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Creating Code Groupings

Creating Code Groupings

It’s important to group like pieces of code together to make the code easier to use, modify, and understand. As an application grows, managing the code found in a single file becomes harder and harder. At some point, the code becomes impossible to manage because the file has become too large for anyone to work with.


The term code is used broadly in this particular case. Code groupings can include:


  • Classes
  • Functions
  • Variables
  • Runnable code


The collection of classes, functions, variables, and runnable code within a module is known as attributes. A module has attributes that you access by that attribute’s name. Later sections in this chapter discuss precisely how module access works.


The runnable code can actually be written in a language other than Python. For example, it’s somewhat common to find modules that are written in C/C++ instead of Python. The reason that some developers use runnable code is to make the Python application faster, less resource intensive, and better able to use a particular platform’s resources. However, using runnable code comes with the downside of making your application less portable (able to run on other platforms) unless you have runnable code modules for each platform



that you want to support. In addition, dual-language applications can be harder to maintain because you must have developers who can speak each of the computer languages used in the application.


The most common way to create a module is to define a separate file contain- ing the code you want to group separately from the rest of the application.

For example, you might want to create a print routine that an application uses in a number of places. The print routine isn’t designed to work on its own but is part of the application as a whole. You want to separate it because the application uses it in numerous places and you could potentially use the same code in another application. The ability to reuse code ranks high on the list of reasons to create modules.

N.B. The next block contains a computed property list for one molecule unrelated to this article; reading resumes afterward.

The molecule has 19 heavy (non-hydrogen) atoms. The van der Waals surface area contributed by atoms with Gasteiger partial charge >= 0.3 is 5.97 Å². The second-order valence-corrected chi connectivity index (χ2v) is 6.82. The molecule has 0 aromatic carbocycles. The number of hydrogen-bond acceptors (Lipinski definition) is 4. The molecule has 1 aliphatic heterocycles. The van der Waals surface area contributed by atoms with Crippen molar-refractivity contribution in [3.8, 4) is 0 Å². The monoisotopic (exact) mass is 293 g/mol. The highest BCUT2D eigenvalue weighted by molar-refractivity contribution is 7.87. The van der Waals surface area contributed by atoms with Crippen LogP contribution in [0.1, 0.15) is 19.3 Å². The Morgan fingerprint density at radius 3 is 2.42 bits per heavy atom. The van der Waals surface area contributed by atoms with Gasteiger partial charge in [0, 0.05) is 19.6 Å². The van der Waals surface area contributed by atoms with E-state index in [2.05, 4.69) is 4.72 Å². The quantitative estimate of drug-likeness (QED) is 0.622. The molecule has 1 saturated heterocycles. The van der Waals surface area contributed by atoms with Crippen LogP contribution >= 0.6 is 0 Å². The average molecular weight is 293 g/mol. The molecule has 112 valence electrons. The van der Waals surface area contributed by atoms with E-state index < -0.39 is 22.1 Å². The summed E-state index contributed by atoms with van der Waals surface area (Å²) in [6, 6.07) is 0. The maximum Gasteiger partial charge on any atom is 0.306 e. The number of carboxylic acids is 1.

To make things easier to understand, the examples in this chapter use  a common module. The module doesn’t do anything too amazing, but it

demonstrates the principles of working with modules. Open a Python File window and create a new file named Type the code found in Listing 10-1 and save it to disk. (This module also appears with the down- loadable  source  code  as


Listing 10-1:   A Simple Demonstration Module


The example code contains two simple functions named SayHello() and SayGoodbye(). In both cases, you supply a Name to print and the func- tion prints it onscreen along with a greeting for you. At that point, the function returns control to the caller. Obviously, you normally create more complicated functions, but these functions work well for the purposes of this  chapter.



Importing Modules

In order to use a module, you must import it. Python places the module code inline with the rest of your application in memory — as if you had created one huge file. Neither file is changed on disk — they’re still separate, but the way Python views the code is different.



You have two ways to import modules. Each technique is used in specific circumstances:


  • import: You use the import statement when you want to import an entire This is the most common method that developers use to import modules because it saves time and requires only one line of code. However, this approach also uses more memory resources than does the approach of selectively importing the attributes you need, which the next paragraph describes.
  • ..import: You use the from…import statement when you want to selectively  import  individual  module  attributes.  This  method saves resources, but at the cost of complexity. In addition, if you try to use an attribute that you didn’t import, Python registers an error. Yes, the module still contains the attribute, but Python can’t see it because you didn’t import it.


Now that you have a better idea of how to import modules, it’s time to look at them in detail. The following sections help you work through importing mod- ules using the two techniques available in Python.






Using the import statement

The import statement is the most common method for importing a module into Python. This approach is fast and ensures that the entire module is ready for use. The following steps get you started using the import statement.


  1. Open the Python Shell.

You see the Python Shell window appear.

  1. Change directories to the downloadable source code

See the instructions found in the “Changing the current Python directory” sidebar.

  1. Type import MyLibrary and press Enter.